was just dx with stage 1 endometrial cancer they said the exact path report said low level carcinoma in the endometrium they gave me to options radical hysterectomy or d and c every 3 months with megestrol, progesterone.....for life I guess. I am 9 years post menopausal have never had an issue. never been on a hormone.......I had a clean pelvic ultrasound which was clean except for the thickening of the endometrium, had the biopsy that showed this.......had a clean pap and mammo.......Would love some input. as to people that have had this and what treatment they opted for I am worried about both is there any other treatment options......THANKS and God bless us.....
Sorry you have to find yourself here. I have moved your thread to this section so that others that have fought this same battle can share their stories with you.
Good thing is that they have caught it very early. Also good to see you are doing your research. While I have not had this condition I do know that with a hysterectomy you are done and over with cancer. I am hoping others here can chime in with their thoughts and experience that may help you in this journey.
I wish you all the best and please keep us posted.
Wife to husband with squamous lung cancer stage 3 b
dx - April 20/14
tx started May 20/14 - radiation and chemo
June 23 - chemo finished
June 24 - tumor 1/3 the original size
July 4 - radiation finished
July 8 - PET scan shows tumor almost gone, lymph nodes back to normal
Married July 19/14
Sept 9/14 - repeat can shows tumor continues to shrink more, no new spots. New coughing and pain due to chest infection or side effect of radiation.
Sept 19/14 - not infection but pneumonitis, place on dex for 4 weeks
Oct 22/14 - now off of dex and facing even more symptoms of withdrawal
Dec 16/14 - pretty much nothing left but a scar
April 7/15 - ditto scan and screw you stats
Oct 6/15 - more scarring but still cancer still gone
Feb 2016 -scan the same
Aug 2016 - more of the same
I'm sorry you're having to deal with endometrial cancer. However, I echo jorola's sentiment that it's very early days cancer-wise and it's likely that a hysterectomy will put an end to it.
It sounds like you might be a prime candidate for a second medical opinion as you seek other treatment options. Is there a gyno-oncologist you can see?
I think one of the most important lessons I took from my experience with cancer is to find a doctor you trust and respect.
If you're worried about a hysterectomy I can tell you I had one laparoscopically 5+ years ago for stage 3b endometrial cancer. Although I felt a little paltry and sore for a week or so, it was really no big deal. A very old woman told me before my surgey "you won't miss it." She was right: I don't miss it.
I wish you the best. You're on your way to being a cancer survivor.
Mood such. Sorry you are one of our group. I agree with the last poster's suggestion of a second opinion with an oncologist. A hysterectomy now is not the draining surgery of days gone by. Take it out and get on with a cancer free life. No worries every few months. Most women I know are happy with their decisions to have the surgery. This is a stressful time for you but very doable. Eight hours after my total hysterectomy I was home in my own bed. You will probably be a candidate for robotic surgery. Good luck. Carolee123
I would do the surgery and don't torture yourself with Megace. Took it, I am still having issues with stomach, I was recently diagnosed with acid reflex. Just do the surgery and save your life. Sorry for the late response.
I just wanted to inform you & everyone here in the Forum that the FDA has discouraged the use of LAPAROSCOPIC POWER MORCELLATORS...starting in late 2013 hazards and/or dangers reported with the bladed powered tools which gynecologists used to perform hysterectomies through small incisions...is spreading and worstening cancer and undetected cancer in women diagnosed with uteran cancer..This procedure has been performed on more than 50,000 women a year and many hospitals did not report the dangerous risks and deaths associated with these machines..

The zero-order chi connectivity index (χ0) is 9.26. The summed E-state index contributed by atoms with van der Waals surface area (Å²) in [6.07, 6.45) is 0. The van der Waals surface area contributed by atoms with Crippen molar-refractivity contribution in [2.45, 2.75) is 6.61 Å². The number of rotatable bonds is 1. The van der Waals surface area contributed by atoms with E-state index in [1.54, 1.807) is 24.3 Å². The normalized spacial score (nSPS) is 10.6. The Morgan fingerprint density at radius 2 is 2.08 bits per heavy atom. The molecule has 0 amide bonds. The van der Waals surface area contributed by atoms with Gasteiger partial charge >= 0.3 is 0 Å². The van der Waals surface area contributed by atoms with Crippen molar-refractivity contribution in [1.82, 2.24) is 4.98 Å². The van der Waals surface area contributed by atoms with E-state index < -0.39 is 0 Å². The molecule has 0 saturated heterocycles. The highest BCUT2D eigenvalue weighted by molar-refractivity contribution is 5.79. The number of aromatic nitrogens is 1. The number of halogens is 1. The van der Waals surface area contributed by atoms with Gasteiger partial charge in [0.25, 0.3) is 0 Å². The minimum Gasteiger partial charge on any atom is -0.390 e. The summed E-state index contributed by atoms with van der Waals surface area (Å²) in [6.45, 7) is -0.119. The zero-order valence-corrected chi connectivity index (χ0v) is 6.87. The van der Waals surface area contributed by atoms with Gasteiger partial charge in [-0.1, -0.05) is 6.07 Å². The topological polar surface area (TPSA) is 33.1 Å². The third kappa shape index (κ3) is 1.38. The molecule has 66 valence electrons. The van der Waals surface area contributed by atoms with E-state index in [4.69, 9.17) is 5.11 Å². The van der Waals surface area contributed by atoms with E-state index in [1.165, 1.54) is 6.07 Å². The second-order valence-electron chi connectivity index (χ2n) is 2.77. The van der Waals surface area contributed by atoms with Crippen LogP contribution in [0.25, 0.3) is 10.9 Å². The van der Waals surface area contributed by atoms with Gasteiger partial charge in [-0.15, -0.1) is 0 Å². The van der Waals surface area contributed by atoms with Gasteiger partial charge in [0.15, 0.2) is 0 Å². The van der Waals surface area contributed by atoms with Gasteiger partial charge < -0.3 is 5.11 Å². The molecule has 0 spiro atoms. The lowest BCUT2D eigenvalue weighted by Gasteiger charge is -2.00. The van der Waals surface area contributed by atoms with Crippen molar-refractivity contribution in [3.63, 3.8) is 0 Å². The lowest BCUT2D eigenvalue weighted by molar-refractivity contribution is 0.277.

I ...myself was a candidate of this procedure..so a very young doctor who literally told me that ..thats the way that she was going to handle my hysterectomy...Imagine my SHOCK when told this...I asked her if there was other alternatives and she out right lied to me..She steered the subject her way to this machine.. also telling me that out of the 3 hospitals that she worked out of..that we had to wait 3 weeks or more for this machine..LOL...I simply could not believe the nerve of this doctor..People please be careful and not everyone has your best interest at heart..Do your research...I obviously was in the wrong dr.'s office so I left and never went back..I think it was very dispicable how there are still doctors out there that would still use this machine to cut up the uterus thats still inside of you by the way and spread the cancer cells all over the abdomen..its common sense for Gods sakes..How do these people sllep at night..So when I went to get a 2nd opinion at a nearby university called Tulane Medical Center..I met a wonderful, caring doctor who was very honest.and agreed about the use of the machines and how they do not use them....Come to find out he went over my lab report with me and not only did I find out that I had more than 2 pollops..I had a grade 3 cancer also he told me that my uterus was too large to even try a vaginal removal...He saidthat he was shocked and disturbed that the 1st..doctor would even consider chopping up my uterus when it was in this condition...So I wanted him to open me and also do sort of exploratory surgery..He told me that we would have to open me up..I am good with this out come..The point is that these machines are very dangerous and I truly felt so sorry for a 51 year old woman who trusted her doctor and had the procedure done with the power morcellator and was dead within one year..I think that technology sometimes takes away whats really necessary is LIFE...and we need doctors who we can trust when we talk to them ...they should always go over everything with the patient risks, dangers...The good, the bad, and the ugly..so to speak..I am sorry that there are doctors out there who really truly think that they know everything and lose or dont have anty compassion for their patients and some just think of them as a number or a statistic..Its truly sad...I know from experience that there are truly very kind ,caring,compassionate,understanding,well capable and very smart & talented doctors out there...Please take my advice and find one..It does not matter if u have to go through ten doctors to find the one that is right for you...If you are not good at smelling B.S. a mile away ..then do your research and I promise you that in your first conversation with him or her..You will know if they have your best interest at heart..and you will know if they are full of crap or not..I am sorry tom blunt but I am saying this because I just went through all of this and I feel it necessary to share my story even though it could have turned out to be a nightmare..DO YOUR RESEARCH!!!! ASK YOUR DOCTOR QUESTIONS... If he or her are true blue they will answer them truthfully and they will not sugar coat anything and they will not put u in harms way!! Thak You..I will post later on about my progress in the future..I will also like to add..good old fashion doctors are the best..They are very knowldgeable and they have the experience to be able to fight for you...Isn't that what we want?? A fighting chance...not stupid machines because its easier or cuts recovery time in half..Be on guard about this..Have a good day people!!